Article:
When used wisely, your first credit card can set you up for a strong financial future. Anyone who lends you money throughout your life — whether it's a credit card company or someone giving you a loan — wants to see that you know how to handle credit. And the one way to create such a history is to start with a credit card. At the same time, it can be easy to abuse the privilege of owning a card by racking up more charges than you can handle or not having a way to pay off your debt.
Before you get started with breaking in that shiny piece of plastic, take a look at the CreditDonkey team's tips on the best ways to manage your first credit card.
If you've never had a credit card before, you'll need to figure out what kind to get. Secured credit cards, for example, require a deposit to open. While student credit cards are geared towards the college crowd, but they may require a cosigner if you under 21 and don’t have income. Knowing the differences between each card type can help narrow down your choices.
Once you get your first credit card, it's tempting to go out and apply for another one. You shouldn't rush to overload your wallet, though. Applying for multiple credit card offers within a relatively short time frame can actually hurt your credit score. Getting one card with a low limit can help you start building your credit without running the risk of ending up deep in debt.
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Your credit report contains all the information relating to your credit activity, including what accounts you've opened, your balances and your payment history. Your credit score is a three-digit number that's calculated based on what's in your report. When it’s time to buy a car or get a mortgage down the road, the banks are going to look at your credit history to see how likely you are to pay back what you borrow. They will use this research to determine how much they should charge you in interest rates — and whether they should lend you anything at all. Your credit score can also come into play when you're trying to rent an apartment, get utilities in your name or even apply for a job.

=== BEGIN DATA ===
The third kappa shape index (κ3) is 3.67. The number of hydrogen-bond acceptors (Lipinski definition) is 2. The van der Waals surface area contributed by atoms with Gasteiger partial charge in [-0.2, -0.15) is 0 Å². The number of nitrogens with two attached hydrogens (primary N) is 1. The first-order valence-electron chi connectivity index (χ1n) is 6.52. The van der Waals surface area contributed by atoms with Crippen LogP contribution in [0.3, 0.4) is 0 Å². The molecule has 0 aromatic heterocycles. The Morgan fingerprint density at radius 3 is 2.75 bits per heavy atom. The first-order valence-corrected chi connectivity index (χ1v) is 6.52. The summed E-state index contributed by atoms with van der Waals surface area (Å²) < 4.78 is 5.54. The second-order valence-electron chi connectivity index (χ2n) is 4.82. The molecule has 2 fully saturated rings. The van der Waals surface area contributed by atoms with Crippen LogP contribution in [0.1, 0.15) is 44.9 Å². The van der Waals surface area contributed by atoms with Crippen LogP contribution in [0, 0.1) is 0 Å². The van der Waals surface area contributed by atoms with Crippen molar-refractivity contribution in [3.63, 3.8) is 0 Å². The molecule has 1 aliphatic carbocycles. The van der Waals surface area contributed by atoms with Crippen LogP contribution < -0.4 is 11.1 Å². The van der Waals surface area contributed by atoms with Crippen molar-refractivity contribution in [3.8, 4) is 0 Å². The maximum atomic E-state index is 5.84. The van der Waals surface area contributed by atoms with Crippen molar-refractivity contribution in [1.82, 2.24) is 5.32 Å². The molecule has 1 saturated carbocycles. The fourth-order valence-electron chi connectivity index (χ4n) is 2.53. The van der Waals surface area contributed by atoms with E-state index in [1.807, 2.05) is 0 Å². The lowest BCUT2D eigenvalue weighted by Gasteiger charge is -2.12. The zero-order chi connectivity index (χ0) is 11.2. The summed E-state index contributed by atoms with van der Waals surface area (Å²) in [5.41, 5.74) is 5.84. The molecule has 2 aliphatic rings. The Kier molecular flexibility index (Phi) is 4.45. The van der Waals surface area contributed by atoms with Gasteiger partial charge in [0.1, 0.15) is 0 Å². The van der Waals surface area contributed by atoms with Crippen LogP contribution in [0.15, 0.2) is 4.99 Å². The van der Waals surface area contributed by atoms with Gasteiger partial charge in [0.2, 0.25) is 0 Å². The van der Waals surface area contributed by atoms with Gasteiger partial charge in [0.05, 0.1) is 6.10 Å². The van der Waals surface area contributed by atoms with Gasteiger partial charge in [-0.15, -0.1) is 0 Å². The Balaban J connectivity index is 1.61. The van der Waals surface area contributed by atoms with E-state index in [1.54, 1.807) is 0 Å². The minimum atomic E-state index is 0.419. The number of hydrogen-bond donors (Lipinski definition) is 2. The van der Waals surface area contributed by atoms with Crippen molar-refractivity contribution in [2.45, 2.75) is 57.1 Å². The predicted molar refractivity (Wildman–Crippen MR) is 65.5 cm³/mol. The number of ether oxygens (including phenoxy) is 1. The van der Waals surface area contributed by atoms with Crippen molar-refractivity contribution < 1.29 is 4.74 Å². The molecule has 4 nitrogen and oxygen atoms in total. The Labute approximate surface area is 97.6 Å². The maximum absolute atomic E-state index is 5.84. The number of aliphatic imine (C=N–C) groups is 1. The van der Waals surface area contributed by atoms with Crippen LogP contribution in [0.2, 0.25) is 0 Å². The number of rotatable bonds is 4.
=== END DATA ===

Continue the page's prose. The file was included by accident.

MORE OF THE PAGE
There are several different credit scoring models out there, but the one lenders use most often is your FICO score. This score is calculated based on your payment history, the number of inquiries that show up on your report, the types of credit you have, how much you owe and how old your accounts are. FICO scores range from 300 to 850, and the higher yours is, the better.
Routinely reviewing your credit report can give you an idea of how well you're doing when it comes to building your score. It also allows you to keep an eye out for any signs of suspicious activity relating to identity theft. Under federal law, you're entitled to one free credit report each year from
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How you pay your bills accounts for the biggest chunk of your FICO score. Racking up late or missed payments won't do you any favors. So you don’t fall behind, take the time to sit down and work out a budget, making it easier to map out when your bills are due. Your budget should list all of your expenses and any income you have, whether it's from a job or the financial support your parents provide. Track your due dates on a calendar to see exactly when it's time to pay.
Ideally, you should be charging only what you can afford to pay off in full each month. That way, you won’t end up having to fork over anything extra for interest. If you do carry a balance from month to month, your best bet is to keep it as low as possible. Your minimum payment is calculated as a percentage of your total balance, so if you owe a lot, you may find yourself struggling to keep up each month.
The biggest trap that many students fall into when it comes to credit cards is not realizing how interest adds up, especially when they’re only paying the minimum each month (which is never a good idea). For example, let's say you owe $1,000 on a card with 18% interest. If you pay the minimum of $25 a month, it'll take you just over nine years to pay it off and cost you nearly $1,000 in interest. Buying items that you can’t afford to pay off in a short amount of time suddenly
Credit card companies charge a number of fees that can quickly inflate your balance if you're not staying on top of your statements and due dates. Paying your bill on time and keeping your balance low can help you avoid late or over-limit fees. Students should also look for cards that don't charge an annual fee to keep their costs as low as possible.
If you're not looking closely at your credit card statement each month, you're potentially setting yourself up for big problems. Your credit card company could jack up your interest rate or someone could be using your card to make fraudulent charges, but you won't know unless you're going over your statement with a fine tooth comb.